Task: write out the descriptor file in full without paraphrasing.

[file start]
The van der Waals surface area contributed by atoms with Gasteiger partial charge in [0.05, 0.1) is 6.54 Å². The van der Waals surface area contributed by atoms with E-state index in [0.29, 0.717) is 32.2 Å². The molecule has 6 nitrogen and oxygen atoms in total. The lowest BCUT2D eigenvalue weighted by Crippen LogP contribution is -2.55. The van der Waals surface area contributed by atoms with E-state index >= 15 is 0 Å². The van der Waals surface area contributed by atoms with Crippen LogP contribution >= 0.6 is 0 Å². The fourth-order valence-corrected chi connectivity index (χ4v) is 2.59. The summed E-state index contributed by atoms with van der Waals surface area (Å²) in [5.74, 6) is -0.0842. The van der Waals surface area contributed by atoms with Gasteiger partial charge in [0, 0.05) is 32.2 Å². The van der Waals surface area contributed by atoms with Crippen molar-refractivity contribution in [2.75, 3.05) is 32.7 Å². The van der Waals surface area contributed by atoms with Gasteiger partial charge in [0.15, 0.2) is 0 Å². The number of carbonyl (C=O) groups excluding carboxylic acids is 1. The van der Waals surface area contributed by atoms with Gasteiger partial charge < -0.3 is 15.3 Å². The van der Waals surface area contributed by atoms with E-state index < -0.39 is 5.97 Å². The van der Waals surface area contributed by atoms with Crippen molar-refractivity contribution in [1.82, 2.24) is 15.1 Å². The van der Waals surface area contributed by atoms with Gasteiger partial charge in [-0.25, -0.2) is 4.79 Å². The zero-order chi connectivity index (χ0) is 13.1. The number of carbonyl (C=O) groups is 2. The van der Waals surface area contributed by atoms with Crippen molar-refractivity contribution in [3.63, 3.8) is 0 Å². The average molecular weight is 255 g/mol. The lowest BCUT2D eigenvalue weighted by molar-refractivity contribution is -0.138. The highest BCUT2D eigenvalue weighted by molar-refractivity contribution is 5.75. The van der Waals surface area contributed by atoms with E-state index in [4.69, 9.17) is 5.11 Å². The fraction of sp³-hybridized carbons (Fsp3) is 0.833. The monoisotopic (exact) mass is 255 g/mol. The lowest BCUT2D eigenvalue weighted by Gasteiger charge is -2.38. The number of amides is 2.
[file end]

The van der Waals surface area contributed by atoms with Gasteiger partial charge in [0.05, 0.1) is 6.54 Å². The van der Waals surface area contributed by atoms with E-state index in [0.29, 0.717) is 32.2 Å². The molecule has 6 nitrogen and oxygen atoms in total. The lowest BCUT2D eigenvalue weighted by Crippen LogP contribution is -2.55. The van der Waals surface area contributed by atoms with E-state index >= 15 is 0 Å². The van der Waals surface area contributed by atoms with Crippen LogP contribution >= 0.6 is 0 Å². The fourth-order valence-corrected chi connectivity index (χ4v) is 2.59. The summed E-state index contributed by atoms with van der Waals surface area (Å²) in [5.74, 6) is -0.0842. The van der Waals surface area contributed by atoms with Gasteiger partial charge in [0, 0.05) is 32.2 Å². The van der Waals surface area contributed by atoms with Crippen molar-refractivity contribution in [2.75, 3.05) is 32.7 Å². The van der Waals surface area contributed by atoms with Gasteiger partial charge in [0.15, 0.2) is 0 Å². The number of carbonyl (C=O) groups excluding carboxylic acids is 1. The van der Waals surface area contributed by atoms with Gasteiger partial charge < -0.3 is 15.3 Å². The van der Waals surface area contributed by atoms with E-state index < -0.39 is 5.97 Å². The van der Waals surface area contributed by atoms with Crippen molar-refractivity contribution in [1.82, 2.24) is 15.1 Å². The van der Waals surface area contributed by atoms with Gasteiger partial charge in [-0.25, -0.2) is 4.79 Å². The zero-order chi connectivity index (χ0) is 13.1. The number of carbonyl (C=O) groups is 2. The van der Waals surface area contributed by atoms with Crippen molar-refractivity contribution in [3.63, 3.8) is 0 Å². The average molecular weight is 255 g/mol. The lowest BCUT2D eigenvalue weighted by molar-refractivity contribution is -0.138. The highest BCUT2D eigenvalue weighted by molar-refractivity contribution is 5.75. The van der Waals surface area contributed by atoms with E-state index in [4.69, 9.17) is 5.11 Å². The fraction of sp³-hybridized carbons (Fsp3) is 0.833. The monoisotopic (exact) mass is 255 g/mol. The lowest BCUT2D eigenvalue weighted by Gasteiger charge is -2.38. The number of amides is 2.